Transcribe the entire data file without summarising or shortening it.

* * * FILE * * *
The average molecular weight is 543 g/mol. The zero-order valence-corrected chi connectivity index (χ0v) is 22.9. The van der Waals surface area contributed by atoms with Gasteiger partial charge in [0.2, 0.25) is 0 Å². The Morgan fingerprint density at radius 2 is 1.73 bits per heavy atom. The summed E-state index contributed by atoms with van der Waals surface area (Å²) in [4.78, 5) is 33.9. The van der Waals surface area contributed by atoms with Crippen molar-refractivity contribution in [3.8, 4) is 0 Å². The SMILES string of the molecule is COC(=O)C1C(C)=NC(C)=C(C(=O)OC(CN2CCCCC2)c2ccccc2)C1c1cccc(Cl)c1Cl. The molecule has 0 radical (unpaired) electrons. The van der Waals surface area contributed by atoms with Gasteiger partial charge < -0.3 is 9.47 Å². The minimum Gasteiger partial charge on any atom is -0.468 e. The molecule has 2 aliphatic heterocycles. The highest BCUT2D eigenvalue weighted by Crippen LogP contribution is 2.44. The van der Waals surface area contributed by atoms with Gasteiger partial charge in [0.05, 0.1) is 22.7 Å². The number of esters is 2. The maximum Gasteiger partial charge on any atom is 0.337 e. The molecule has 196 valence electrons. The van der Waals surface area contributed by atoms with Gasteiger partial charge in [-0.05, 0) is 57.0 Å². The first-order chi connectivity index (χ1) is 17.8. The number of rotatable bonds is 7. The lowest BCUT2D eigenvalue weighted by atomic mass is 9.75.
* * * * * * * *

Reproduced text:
The average molecular weight is 543 g/mol. The zero-order valence-corrected chi connectivity index (χ0v) is 22.9. The van der Waals surface area contributed by atoms with Gasteiger partial charge in [0.2, 0.25) is 0 Å². The Morgan fingerprint density at radius 2 is 1.73 bits per heavy atom. The summed E-state index contributed by atoms with van der Waals surface area (Å²) in [4.78, 5) is 33.9. The van der Waals surface area contributed by atoms with Crippen molar-refractivity contribution in [3.8, 4) is 0 Å². The SMILES string of the molecule is COC(=O)C1C(C)=NC(C)=C(C(=O)OC(CN2CCCCC2)c2ccccc2)C1c1cccc(Cl)c1Cl. The molecule has 0 radical (unpaired) electrons. The van der Waals surface area contributed by atoms with Gasteiger partial charge < -0.3 is 9.47 Å². The minimum Gasteiger partial charge on any atom is -0.468 e. The molecule has 2 aliphatic heterocycles. The highest BCUT2D eigenvalue weighted by Crippen LogP contribution is 2.44. The van der Waals surface area contributed by atoms with Gasteiger partial charge in [0.05, 0.1) is 22.7 Å². The number of esters is 2. The maximum Gasteiger partial charge on any atom is 0.337 e. The molecule has 196 valence electrons. The van der Waals surface area contributed by atoms with Gasteiger partial charge in [-0.05, 0) is 57.0 Å². The first-order chi connectivity index (χ1) is 17.8. The number of rotatable bonds is 7. The lowest BCUT2D eigenvalue weighted by atomic mass is 9.75.